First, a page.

Improving the Effectiveness of Sex Education in Schools

969 Words4 Pages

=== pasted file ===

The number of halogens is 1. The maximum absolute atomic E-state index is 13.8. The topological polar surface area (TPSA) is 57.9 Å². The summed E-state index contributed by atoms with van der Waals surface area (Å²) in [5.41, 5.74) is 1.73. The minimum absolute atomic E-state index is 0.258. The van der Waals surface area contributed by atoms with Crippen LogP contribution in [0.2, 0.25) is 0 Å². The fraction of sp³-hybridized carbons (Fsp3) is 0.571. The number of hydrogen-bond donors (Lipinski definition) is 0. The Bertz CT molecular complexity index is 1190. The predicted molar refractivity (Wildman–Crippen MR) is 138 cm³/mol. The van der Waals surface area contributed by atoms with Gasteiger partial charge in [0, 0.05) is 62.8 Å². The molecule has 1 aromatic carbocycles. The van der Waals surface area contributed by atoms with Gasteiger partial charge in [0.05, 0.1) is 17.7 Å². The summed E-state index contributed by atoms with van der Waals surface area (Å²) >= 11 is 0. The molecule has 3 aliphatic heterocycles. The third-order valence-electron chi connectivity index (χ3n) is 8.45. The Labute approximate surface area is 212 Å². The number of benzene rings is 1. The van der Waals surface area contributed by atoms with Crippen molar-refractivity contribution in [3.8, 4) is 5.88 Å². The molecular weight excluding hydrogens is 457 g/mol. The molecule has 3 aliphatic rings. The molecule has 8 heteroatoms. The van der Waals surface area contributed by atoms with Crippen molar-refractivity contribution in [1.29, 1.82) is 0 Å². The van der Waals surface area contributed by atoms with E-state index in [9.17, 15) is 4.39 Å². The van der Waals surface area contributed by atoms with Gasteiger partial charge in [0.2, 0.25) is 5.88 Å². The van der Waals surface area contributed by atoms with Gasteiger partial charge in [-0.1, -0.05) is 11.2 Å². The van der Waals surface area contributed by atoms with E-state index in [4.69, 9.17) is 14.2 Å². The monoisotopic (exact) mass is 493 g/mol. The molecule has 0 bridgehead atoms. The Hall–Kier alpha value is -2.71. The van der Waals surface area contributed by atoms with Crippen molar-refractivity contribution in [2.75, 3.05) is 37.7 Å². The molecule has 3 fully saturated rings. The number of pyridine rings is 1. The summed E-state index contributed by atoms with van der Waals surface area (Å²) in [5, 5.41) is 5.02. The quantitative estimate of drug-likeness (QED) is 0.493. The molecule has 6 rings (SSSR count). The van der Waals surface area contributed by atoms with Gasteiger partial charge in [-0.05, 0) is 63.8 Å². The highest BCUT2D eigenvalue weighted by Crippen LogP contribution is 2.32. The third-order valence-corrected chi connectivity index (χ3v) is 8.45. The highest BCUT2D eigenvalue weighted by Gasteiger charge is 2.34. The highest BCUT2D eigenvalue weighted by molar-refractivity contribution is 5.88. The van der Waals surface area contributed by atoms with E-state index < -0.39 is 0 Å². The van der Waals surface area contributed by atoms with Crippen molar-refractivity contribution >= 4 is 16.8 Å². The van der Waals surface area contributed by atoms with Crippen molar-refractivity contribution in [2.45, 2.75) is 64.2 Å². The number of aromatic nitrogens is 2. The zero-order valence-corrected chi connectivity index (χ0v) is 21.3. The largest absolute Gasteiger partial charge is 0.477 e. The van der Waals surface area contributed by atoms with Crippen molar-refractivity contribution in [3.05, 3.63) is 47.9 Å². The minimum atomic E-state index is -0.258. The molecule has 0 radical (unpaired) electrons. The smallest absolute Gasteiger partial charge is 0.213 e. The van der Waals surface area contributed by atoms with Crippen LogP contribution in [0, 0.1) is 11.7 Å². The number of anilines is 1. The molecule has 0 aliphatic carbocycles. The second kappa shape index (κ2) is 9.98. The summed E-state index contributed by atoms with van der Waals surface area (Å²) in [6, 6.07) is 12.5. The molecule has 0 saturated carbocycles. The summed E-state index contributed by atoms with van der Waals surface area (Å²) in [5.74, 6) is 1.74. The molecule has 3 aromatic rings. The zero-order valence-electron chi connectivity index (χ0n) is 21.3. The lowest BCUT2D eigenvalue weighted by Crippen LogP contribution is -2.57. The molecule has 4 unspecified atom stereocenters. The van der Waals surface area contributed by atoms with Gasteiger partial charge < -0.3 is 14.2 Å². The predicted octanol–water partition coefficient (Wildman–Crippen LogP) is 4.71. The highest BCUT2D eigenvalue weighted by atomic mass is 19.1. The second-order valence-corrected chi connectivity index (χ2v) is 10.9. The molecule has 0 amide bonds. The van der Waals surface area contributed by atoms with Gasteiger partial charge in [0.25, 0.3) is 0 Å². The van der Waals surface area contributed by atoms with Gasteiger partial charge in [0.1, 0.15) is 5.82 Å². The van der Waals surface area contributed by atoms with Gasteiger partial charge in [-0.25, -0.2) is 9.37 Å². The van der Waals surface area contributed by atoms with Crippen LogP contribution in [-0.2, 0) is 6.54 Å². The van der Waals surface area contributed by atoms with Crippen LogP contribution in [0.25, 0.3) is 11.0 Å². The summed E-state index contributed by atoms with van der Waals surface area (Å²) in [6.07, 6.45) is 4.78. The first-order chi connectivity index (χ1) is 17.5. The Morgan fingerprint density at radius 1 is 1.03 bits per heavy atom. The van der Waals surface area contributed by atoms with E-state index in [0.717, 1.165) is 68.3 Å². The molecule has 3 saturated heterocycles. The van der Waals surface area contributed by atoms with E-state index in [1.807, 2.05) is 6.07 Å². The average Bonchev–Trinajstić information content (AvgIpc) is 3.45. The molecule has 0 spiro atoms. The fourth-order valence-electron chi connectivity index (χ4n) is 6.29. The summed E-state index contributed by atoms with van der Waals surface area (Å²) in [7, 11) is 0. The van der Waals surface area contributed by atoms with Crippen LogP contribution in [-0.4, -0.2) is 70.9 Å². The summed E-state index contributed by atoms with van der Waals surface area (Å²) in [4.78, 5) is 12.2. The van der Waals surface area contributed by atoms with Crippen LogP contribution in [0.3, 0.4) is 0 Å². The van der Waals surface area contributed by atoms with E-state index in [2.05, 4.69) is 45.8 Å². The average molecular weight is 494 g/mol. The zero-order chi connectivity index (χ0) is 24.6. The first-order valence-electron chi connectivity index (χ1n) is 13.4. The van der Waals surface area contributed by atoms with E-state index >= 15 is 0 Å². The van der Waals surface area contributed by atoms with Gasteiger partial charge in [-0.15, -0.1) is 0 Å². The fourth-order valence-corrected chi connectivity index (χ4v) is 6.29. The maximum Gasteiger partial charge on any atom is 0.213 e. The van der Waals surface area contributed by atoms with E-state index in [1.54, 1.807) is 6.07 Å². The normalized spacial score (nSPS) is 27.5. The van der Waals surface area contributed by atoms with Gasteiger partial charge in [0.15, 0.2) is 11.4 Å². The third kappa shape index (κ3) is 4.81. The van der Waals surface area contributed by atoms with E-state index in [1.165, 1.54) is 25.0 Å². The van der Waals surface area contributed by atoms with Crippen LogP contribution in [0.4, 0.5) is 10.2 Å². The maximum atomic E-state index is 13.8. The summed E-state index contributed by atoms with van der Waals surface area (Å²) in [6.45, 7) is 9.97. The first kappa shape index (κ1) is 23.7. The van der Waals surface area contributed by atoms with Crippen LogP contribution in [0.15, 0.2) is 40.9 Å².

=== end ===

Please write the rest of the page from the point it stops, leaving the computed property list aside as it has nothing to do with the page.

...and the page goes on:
The question is no longer should sex education be taught, but rather how should it be taught. Over 93% of all public high schools currently offer courses on sexuality or HIV. More than 510 junior and senior high schools have school-linked health clinics, and more than 300 schools make condoms available on campus. The question now is, are these programs effective, and if not, how can we make them better? Kids need the right information to help protect them-selves. The US has more than double the teenager's pregnancy rate of any western industrialized country. Teenagers have the highest rates of sexually transmitted diseases (STD's) of any age group, with one in four young people contracting an STD by the age of 21. STD's, including HIV, can damage teenagers' health and reproductive ability. And there is still no cure for AIDS. HIV infection is increasing most rapidly among young people. One in four new infections in the US occurs in people younger than 22. In 1994, 417 new AIDS cases were diagnosed among 13-19 year olds, and 2,684 new cases among 20-24 year olds. Since infection may occurs up to 10 years before and AIDS diagnosis, most of those people were infected with HIV either as adolescents or pre-adolescents. Knowledge alone is not enough to change behaviors. Programs that rely mainly on conveying information about sex or moral precepts-how the body's sexual system functions, what teens should and shouldn't do-have failed. However, programs that focuses on helping teenagers to change their behavior-using role-playing, games, and exercises that strengthen social skills-have shown signs of success. In the US, controversy over what message should be given to children has disadvantaged sex education programs in s... ... middle of paper ... ...nd practice in communication, negotiation, and refusal skills. Although sex education programs in schools have been around for many years, most programs have not been nearly as effective as hoped. Schools across the country need to take a rigorous look at their programs, and begin to implement more innovative programs that have been proven effective. Educators, parents, and policy-makers should avoid emotional misconceptions about sex education; based on the rates of unwanted pregnancies and STDs including HIV among teenagers, we can no longer ignore the need for both education on how to postpone sexual involvement, and how to protect one self when sexually active. A comprehensive risk prevention strategy uses multiple elements to protect as many of those at risk of pregnancy and STD/HIV infection as possible. Our children deserve the best education they can get.
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